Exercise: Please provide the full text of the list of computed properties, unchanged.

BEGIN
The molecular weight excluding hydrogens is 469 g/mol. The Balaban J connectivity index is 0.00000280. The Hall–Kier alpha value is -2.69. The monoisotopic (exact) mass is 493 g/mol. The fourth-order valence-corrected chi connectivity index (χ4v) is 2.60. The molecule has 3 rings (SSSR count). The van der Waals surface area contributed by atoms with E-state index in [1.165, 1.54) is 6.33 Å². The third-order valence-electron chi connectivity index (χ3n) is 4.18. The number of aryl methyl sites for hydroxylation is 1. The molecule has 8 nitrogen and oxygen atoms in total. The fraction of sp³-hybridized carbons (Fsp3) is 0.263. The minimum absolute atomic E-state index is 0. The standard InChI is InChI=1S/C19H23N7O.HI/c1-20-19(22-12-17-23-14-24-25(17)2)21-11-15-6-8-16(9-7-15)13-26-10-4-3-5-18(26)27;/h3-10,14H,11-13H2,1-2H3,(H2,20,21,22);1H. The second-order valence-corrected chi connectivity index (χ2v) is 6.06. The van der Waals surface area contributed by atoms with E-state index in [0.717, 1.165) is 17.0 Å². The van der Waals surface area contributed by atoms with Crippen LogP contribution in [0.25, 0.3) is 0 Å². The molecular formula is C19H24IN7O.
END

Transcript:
The molecular weight excluding hydrogens is 469 g/mol. The Balaban J connectivity index is 0.00000280. The Hall–Kier alpha value is -2.69. The monoisotopic (exact) mass is 493 g/mol. The fourth-order valence-corrected chi connectivity index (χ4v) is 2.60. The molecule has 3 rings (SSSR count). The van der Waals surface area contributed by atoms with E-state index in [1.165, 1.54) is 6.33 Å². The third-order valence-electron chi connectivity index (χ3n) is 4.18. The number of aryl methyl sites for hydroxylation is 1. The molecule has 8 nitrogen and oxygen atoms in total. The fraction of sp³-hybridized carbons (Fsp3) is 0.263. The minimum absolute atomic E-state index is 0. The standard InChI is InChI=1S/C19H23N7O.HI/c1-20-19(22-12-17-23-14-24-25(17)2)21-11-15-6-8-16(9-7-15)13-26-10-4-3-5-18(26)27;/h3-10,14H,11-13H2,1-2H3,(H2,20,21,22);1H. The second-order valence-corrected chi connectivity index (χ2v) is 6.06. The van der Waals surface area contributed by atoms with E-state index in [0.717, 1.165) is 17.0 Å². The van der Waals surface area contributed by atoms with Crippen LogP contribution in [0.25, 0.3) is 0 Å². The molecular formula is C19H24IN7O.